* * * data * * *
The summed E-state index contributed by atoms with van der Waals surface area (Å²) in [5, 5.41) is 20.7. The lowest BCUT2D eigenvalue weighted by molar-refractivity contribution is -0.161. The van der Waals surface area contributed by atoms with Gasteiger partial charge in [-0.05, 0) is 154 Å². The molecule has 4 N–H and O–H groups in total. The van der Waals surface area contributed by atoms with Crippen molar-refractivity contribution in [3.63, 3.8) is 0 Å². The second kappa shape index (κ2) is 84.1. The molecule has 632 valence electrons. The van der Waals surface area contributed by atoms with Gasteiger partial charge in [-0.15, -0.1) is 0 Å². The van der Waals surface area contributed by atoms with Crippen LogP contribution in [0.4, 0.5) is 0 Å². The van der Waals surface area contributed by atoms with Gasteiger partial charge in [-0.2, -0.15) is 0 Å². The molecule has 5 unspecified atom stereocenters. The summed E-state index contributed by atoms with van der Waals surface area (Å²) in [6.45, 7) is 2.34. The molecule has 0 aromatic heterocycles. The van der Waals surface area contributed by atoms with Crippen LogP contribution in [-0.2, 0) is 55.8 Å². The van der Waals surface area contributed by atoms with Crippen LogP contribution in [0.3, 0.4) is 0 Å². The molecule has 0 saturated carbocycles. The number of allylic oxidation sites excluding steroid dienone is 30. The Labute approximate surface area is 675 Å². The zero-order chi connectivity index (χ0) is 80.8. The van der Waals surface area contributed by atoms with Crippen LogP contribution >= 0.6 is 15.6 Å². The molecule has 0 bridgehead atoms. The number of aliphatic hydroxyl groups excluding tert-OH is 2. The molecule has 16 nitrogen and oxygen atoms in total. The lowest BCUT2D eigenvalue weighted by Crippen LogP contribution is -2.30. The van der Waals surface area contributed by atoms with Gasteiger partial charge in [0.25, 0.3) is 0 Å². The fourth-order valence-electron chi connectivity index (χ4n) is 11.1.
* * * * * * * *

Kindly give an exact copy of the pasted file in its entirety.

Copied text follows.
The summed E-state index contributed by atoms with van der Waals surface area (Å²) in [5, 5.41) is 20.7. The lowest BCUT2D eigenvalue weighted by molar-refractivity contribution is -0.161. The van der Waals surface area contributed by atoms with Gasteiger partial charge in [-0.05, 0) is 154 Å². The molecule has 4 N–H and O–H groups in total. The van der Waals surface area contributed by atoms with Crippen molar-refractivity contribution in [3.63, 3.8) is 0 Å². The second kappa shape index (κ2) is 84.1. The molecule has 632 valence electrons. The van der Waals surface area contributed by atoms with Gasteiger partial charge in [-0.15, -0.1) is 0 Å². The van der Waals surface area contributed by atoms with Crippen LogP contribution in [0.4, 0.5) is 0 Å². The van der Waals surface area contributed by atoms with Gasteiger partial charge in [-0.2, -0.15) is 0 Å². The molecule has 5 unspecified atom stereocenters. The summed E-state index contributed by atoms with van der Waals surface area (Å²) in [6.45, 7) is 2.34. The molecule has 0 aromatic heterocycles. The van der Waals surface area contributed by atoms with Crippen LogP contribution in [-0.2, 0) is 55.8 Å². The van der Waals surface area contributed by atoms with Crippen LogP contribution in [0.3, 0.4) is 0 Å². The molecule has 0 saturated carbocycles. The number of allylic oxidation sites excluding steroid dienone is 30. The Labute approximate surface area is 675 Å². The zero-order chi connectivity index (χ0) is 80.8. The van der Waals surface area contributed by atoms with Crippen LogP contribution >= 0.6 is 15.6 Å². The molecule has 0 bridgehead atoms. The number of aliphatic hydroxyl groups excluding tert-OH is 2. The molecule has 16 nitrogen and oxygen atoms in total. The lowest BCUT2D eigenvalue weighted by Crippen LogP contribution is -2.30. The van der Waals surface area contributed by atoms with Gasteiger partial charge in [0.25, 0.3) is 0 Å². The fourth-order valence-electron chi connectivity index (χ4n) is 11.1.